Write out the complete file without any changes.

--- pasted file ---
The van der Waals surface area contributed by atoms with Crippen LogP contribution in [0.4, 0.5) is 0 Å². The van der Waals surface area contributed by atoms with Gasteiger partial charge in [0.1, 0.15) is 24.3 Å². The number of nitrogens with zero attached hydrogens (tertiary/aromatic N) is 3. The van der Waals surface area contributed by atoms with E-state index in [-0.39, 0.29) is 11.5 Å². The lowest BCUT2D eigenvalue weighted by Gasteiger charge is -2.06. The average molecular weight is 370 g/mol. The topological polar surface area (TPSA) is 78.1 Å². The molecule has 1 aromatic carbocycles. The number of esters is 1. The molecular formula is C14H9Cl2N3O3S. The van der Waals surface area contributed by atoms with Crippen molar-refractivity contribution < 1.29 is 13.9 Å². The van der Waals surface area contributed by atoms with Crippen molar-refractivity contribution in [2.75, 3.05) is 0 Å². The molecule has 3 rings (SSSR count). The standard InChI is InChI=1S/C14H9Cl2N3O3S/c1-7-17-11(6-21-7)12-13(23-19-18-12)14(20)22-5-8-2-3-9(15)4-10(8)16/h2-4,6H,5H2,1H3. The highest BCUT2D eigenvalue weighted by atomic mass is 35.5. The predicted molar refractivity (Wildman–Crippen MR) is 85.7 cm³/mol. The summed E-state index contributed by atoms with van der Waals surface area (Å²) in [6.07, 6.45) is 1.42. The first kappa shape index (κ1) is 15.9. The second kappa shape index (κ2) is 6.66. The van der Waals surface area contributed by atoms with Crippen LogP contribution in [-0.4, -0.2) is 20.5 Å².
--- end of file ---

The van der Waals surface area contributed by atoms with Crippen LogP contribution in [0.4, 0.5) is 0 Å². The van der Waals surface area contributed by atoms with Gasteiger partial charge in [0.1, 0.15) is 24.3 Å². The number of nitrogens with zero attached hydrogens (tertiary/aromatic N) is 3. The van der Waals surface area contributed by atoms with E-state index in [-0.39, 0.29) is 11.5 Å². The lowest BCUT2D eigenvalue weighted by Gasteiger charge is -2.06. The average molecular weight is 370 g/mol. The topological polar surface area (TPSA) is 78.1 Å². The molecule has 1 aromatic carbocycles. The number of esters is 1. The molecular formula is C14H9Cl2N3O3S. The van der Waals surface area contributed by atoms with Crippen molar-refractivity contribution < 1.29 is 13.9 Å². The van der Waals surface area contributed by atoms with Crippen molar-refractivity contribution in [2.75, 3.05) is 0 Å². The molecule has 3 rings (SSSR count). The standard InChI is InChI=1S/C14H9Cl2N3O3S/c1-7-17-11(6-21-7)12-13(23-19-18-12)14(20)22-5-8-2-3-9(15)4-10(8)16/h2-4,6H,5H2,1H3. The highest BCUT2D eigenvalue weighted by atomic mass is 35.5. The predicted molar refractivity (Wildman–Crippen MR) is 85.7 cm³/mol. The summed E-state index contributed by atoms with van der Waals surface area (Å²) in [6.07, 6.45) is 1.42. The first kappa shape index (κ1) is 15.9. The second kappa shape index (κ2) is 6.66. The van der Waals surface area contributed by atoms with Crippen LogP contribution in [-0.4, -0.2) is 20.5 Å².